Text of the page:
Commemoration not Condolences: The Legacy of Bishop Charles E. Blake, Sr.
“Child of God, I see you in the future and you look much better than you do right now.” — Bishop Charles E. Blake, Sr.
Annually, in November, the Church Of God In Christ (COGIC) gathers for its Holy Convocation. Within a quadrennial year the excitement and flair is elevated. The year 2020 would’ve been no different, however a global pandemic known as COVID-19 has prohibited the world’s foremost African American Pentecostal denomination from gathering in St. Louis, Missouri for the 113th Holy Convocation. Only the second convocation to be cancelled since the 1918 Spanish Flu. The quadrennial year is the organization’s constitutional date to elect national officials inclusive of the General Board and Presiding Bishop. As the United States reels with excitement and uncertainty every four years, seemingly the Church Of God In Christ too. Noted and celebrated leaders vie for office, others re-election and some new faces emerge as contenders to influence COGIC’s trajectory into the future. Yet, there has been one consistent face and voice within the storied denomination for nearly 65 years and that’s Presiding Bishop Charles E. Blake, Sr. who announced his decision, to not seek re-election to the General Board or run for Presiding Bishop, from the office on Friday, October 23rd via video from the National Church Of God In Christ Facebook page.
Elevated to the office of Presiding Bishop after the death of Bishop G.E. Patterson in 2007, Blake introduced his innovation, tactical approach to ministry and business and world vision to the denomination. Thirteen years later COGIC has congregations in all 50 states and over 100 countries throughout the world, implemented “COGIC Initiatives” throughout various congregations, continued renovations to Mason Temple and the Memphis campus, built affordable housing in Memphis and other numerous accolades. Not to be lost is Bishop Blake’s role as a member of President Obama’s 25-person White House Advisory Council which is part of the White House Office of Faith-Based and Neighborhood Partnerships. Furthermore, amid this nation’s most dire crises throughout this present presidential administration his voice has been firm in regards to race and racism, white supremacy, domestic terrorism and human rights.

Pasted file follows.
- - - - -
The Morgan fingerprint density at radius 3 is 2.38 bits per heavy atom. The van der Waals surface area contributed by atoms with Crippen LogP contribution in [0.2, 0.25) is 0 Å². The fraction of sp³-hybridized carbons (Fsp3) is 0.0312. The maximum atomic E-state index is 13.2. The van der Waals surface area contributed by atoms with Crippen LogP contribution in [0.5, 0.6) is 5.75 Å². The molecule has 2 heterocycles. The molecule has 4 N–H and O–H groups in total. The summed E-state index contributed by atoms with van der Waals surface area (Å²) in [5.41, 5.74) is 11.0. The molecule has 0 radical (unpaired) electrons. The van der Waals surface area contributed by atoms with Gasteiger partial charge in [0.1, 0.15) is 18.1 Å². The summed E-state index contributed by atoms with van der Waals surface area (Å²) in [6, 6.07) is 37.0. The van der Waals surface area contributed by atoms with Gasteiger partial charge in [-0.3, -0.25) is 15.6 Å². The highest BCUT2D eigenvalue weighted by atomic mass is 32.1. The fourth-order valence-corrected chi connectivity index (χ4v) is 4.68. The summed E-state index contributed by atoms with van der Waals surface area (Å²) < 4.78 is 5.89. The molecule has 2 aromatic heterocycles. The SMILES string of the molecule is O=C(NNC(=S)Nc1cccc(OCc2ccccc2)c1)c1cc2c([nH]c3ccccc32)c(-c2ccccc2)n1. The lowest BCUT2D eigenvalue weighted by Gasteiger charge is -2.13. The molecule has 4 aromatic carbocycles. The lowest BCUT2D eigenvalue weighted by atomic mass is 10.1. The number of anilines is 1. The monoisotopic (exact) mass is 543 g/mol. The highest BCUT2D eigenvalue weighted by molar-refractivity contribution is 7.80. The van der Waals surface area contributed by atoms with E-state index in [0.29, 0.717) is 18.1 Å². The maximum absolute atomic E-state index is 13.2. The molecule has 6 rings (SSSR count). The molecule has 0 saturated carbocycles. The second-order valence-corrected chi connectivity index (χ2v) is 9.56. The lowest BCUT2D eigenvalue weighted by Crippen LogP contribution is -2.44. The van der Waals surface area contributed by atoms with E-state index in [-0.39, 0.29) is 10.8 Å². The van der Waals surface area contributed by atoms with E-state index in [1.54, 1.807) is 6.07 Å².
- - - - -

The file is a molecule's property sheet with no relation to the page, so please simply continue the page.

Historically, African American clergy, especially pastors, have played a visible role in the struggle for civil rights on behalf of America’s most disenfranchised. Leaders like the late Wyatt T. Walker, a noted pastor, was an intricate part of Dr. King’s strategy team, proponent of social welfare programs and builder of affordable housing while pastoring in New York. Currently, pastors such as Rev. Dr. Howard-John Wesley, Rev. Dr. Raphael Warnock, Rev. Dr. Leslie C. Callahan and others have taken bold stances to ensure the livelihood and holistic existence of not only their congregants and too the communities where they serve. This is a work known and true to the ministerial legacy of Charles E. Blake, Sr.